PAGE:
Half of Sonoma County's vineyards soon could come under quarantine due to the European grapevine moth, a pest that infests the Napa Valley and has now been found in six other counties, most recently Merced.
State officials are leaning toward a single quarantine area for Sonoma County that extends from north of Healdsburg to the Carneros region south of Sonoma.
The exact boundary lines have yet to be spelled out, but "it's pretty much one large quarantine area" rather than a series of smaller ones, county Agricultural Commissioner Cathy Neville said Wednesday.
The quarantine could take in about 30,000 acres of grapes, about half the county's vineyard land, said Stefan Parnay, chief deputy agricultural commissioner.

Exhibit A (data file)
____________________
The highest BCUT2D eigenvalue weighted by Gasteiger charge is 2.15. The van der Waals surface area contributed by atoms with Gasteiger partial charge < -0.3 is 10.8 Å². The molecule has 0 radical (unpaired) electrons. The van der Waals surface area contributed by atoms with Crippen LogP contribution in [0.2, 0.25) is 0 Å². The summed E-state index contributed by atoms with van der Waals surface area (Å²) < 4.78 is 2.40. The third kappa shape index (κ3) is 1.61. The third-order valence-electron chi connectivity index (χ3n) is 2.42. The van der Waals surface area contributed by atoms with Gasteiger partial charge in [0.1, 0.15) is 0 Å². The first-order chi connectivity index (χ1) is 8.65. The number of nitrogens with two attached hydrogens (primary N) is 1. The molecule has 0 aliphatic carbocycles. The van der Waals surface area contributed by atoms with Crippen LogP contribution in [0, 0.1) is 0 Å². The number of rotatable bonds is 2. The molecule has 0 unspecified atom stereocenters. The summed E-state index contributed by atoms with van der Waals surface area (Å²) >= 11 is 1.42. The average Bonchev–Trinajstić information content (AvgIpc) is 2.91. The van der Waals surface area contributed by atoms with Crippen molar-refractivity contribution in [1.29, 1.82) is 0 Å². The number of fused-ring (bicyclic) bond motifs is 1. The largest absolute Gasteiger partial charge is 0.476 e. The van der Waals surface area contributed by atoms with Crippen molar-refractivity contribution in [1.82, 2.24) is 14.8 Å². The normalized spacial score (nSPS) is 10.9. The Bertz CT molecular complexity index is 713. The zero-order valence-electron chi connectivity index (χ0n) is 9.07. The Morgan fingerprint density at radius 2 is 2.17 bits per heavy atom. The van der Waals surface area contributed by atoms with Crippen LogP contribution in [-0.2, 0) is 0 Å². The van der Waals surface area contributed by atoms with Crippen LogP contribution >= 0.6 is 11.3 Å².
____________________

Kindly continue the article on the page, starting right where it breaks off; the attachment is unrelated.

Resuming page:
Neville and her staff will respond by holding a half-dozen meetings with affected grape growers once the state provides them with proposed boundaries for the quarantine.
"We're talking about hundreds of growers, so we're looking at the best way of contacting them," Parnay said.
The expansion of the quarantine is due to new moths found around Windsor and Healdsburg and to new federal rules.
Those rules, proposed by moth experts advising the U.S. Department of Agriculture, now expand the quarantine boundary from three to five miles in all directions from a moth found in an infested area.
Under the new rules, officials are predicting an overlap of the five-mile radiuses marking moths found around Sonoma, Kenwood, Calistoga, Windsor and Healdsburg.
Growers in the quarantine area can still move their crops to market, but they must do so in ways that keep the pest from spreading. That will mean cleaning tractors and other equipment before leaving a vineyard, as well as making sure grapes don't spill on the way to wineries.